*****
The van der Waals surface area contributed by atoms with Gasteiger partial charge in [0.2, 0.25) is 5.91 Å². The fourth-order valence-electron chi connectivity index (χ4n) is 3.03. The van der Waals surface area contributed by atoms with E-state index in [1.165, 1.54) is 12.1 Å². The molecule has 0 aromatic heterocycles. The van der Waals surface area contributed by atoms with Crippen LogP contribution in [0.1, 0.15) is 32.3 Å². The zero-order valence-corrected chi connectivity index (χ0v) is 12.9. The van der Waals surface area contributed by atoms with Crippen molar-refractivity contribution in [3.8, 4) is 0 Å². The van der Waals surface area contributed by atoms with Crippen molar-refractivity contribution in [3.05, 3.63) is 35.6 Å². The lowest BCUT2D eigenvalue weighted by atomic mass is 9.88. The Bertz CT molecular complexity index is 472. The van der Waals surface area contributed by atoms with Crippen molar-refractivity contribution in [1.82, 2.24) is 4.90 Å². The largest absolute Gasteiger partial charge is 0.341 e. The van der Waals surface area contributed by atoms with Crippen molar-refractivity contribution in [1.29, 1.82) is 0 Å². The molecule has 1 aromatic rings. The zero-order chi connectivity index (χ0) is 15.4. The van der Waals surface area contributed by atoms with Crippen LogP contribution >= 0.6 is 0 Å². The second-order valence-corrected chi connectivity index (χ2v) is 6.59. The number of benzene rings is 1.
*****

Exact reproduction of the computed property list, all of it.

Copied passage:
The van der Waals surface area contributed by atoms with Gasteiger partial charge in [0.2, 0.25) is 5.91 Å². The fourth-order valence-electron chi connectivity index (χ4n) is 3.03. The van der Waals surface area contributed by atoms with E-state index in [1.165, 1.54) is 12.1 Å². The molecule has 0 aromatic heterocycles. The van der Waals surface area contributed by atoms with Crippen LogP contribution in [0.1, 0.15) is 32.3 Å². The zero-order valence-corrected chi connectivity index (χ0v) is 12.9. The van der Waals surface area contributed by atoms with Crippen molar-refractivity contribution in [3.8, 4) is 0 Å². The van der Waals surface area contributed by atoms with Crippen molar-refractivity contribution in [3.05, 3.63) is 35.6 Å². The lowest BCUT2D eigenvalue weighted by atomic mass is 9.88. The Bertz CT molecular complexity index is 472. The van der Waals surface area contributed by atoms with Crippen molar-refractivity contribution in [1.82, 2.24) is 4.90 Å². The largest absolute Gasteiger partial charge is 0.341 e. The van der Waals surface area contributed by atoms with Crippen molar-refractivity contribution in [1.29, 1.82) is 0 Å². The molecule has 1 aromatic rings. The zero-order chi connectivity index (χ0) is 15.4. The van der Waals surface area contributed by atoms with Crippen LogP contribution >= 0.6 is 0 Å². The second-order valence-corrected chi connectivity index (χ2v) is 6.59. The number of benzene rings is 1.